The State Government’s strategy to tackle alcohol-fuelled violence has met with strong disappointment in Toowoomba. Night club proprietor Trevor Watts said most of the recommendations had already been implemented here and was left wondering where his liquor licensing fees had been spent.
The State Government’s strategy to tackle alcohol-fuelled violence has met with strong disappointment in Toowoomba. Night club proprietor Trevor Watts said most of the recommendations had already been implemented here and was left wondering where his liquor licensing fees had been spent. Bundaberg News Mail

Alcohol should be called a drug

ALCOHOL should be readily understood and referred to as a drug if society is to reduce its dependence on it, according to a Bundaberg doctor.

Dr Kees Nydam, clinical director of the Alcohol, Tobacco and Other Drug Services (ATODS) Wide Bay Health Service, said alcohol was consistently among the biggest reasons for rehabilitation admissions, and part of the problem was the way it was viewed.

“We’ve got to start calling alcohol a drug – that would be a wonderful first step,” he said.

Dr Nydam was among many in the city’s drug and alcohol rehabilitation sector who were not surprised by yesterday’s announcement that alcohol was the top reason for admissions into major rehabilitation services for the third year running.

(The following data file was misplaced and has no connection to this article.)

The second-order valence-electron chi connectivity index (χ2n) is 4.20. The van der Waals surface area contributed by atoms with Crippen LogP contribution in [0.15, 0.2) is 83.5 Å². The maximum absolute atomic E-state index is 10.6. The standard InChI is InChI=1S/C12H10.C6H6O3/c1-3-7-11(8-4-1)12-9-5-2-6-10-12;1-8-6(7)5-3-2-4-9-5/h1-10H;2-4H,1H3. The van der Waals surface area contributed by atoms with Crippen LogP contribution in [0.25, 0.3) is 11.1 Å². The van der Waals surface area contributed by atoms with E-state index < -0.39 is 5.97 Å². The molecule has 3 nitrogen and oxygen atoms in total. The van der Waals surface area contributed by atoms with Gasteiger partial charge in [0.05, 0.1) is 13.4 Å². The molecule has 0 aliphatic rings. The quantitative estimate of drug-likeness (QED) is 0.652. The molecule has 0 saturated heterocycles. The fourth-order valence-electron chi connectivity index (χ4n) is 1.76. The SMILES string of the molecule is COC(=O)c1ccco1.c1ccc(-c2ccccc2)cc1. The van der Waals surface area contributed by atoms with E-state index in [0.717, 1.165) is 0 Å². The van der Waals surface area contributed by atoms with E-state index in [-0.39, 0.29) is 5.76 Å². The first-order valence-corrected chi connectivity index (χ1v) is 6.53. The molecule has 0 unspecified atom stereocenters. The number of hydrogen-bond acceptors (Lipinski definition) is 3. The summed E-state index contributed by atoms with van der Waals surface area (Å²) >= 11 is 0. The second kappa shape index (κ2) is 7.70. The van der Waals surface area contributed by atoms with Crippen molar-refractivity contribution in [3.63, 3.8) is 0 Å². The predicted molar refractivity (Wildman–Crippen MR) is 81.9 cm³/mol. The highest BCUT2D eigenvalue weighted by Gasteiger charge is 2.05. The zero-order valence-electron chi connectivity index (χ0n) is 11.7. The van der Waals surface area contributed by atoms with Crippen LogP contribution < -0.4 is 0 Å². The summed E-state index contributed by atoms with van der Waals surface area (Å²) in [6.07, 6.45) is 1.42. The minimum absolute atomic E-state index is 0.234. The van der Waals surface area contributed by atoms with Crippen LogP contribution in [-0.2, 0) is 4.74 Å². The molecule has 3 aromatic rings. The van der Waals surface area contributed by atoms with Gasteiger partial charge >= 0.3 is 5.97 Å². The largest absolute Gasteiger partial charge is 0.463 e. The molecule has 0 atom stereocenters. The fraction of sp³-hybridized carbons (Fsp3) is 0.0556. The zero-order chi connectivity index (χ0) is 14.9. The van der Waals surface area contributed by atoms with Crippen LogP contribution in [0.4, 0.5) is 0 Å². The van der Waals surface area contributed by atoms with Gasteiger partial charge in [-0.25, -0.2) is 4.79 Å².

Although 26% of those seeking care through the national Odyssey House service named alcohol as their “principal drug of concern”, the number was slightly down on the past two years (29% and 28% respectively).

Dr Kees Nydam said the problem was mirrored here.

“Bundaberg is exactly the same the as rest of Australia – alcohol tops the list,” Dr Nydam said.

“Alcohol has been the principal drug since the year dot.”

Dr Nydam said while Odyssey House typically dealt with hard drugs, the statistics showed how pervasive alcohol dependence had become across society.

“One person in 10 will have an alcohol problem at some point in their life in the developed world,” he said.

“For nine people out of 10 it helps them relax and have a good time, but that one person will be held hostage to it.

Sharon Sarah, Bridges Aligned Services and drug and alcohol treatment service executive officer, said 53% of their clients came for alcohol-related help.

“It certainly is the main problem here,” she said.

“People who have problems with alcohol are everyday people. It’s certainly not the stereotypical person on the street.”

Ms Sarah said the main age group for alcohol abuse was 35 to 48, although Bridges did help people from 13 years upwards.

“We take a harm minimisation approach – it’s about accepting people and finding what they’re prepared to change,” she said.



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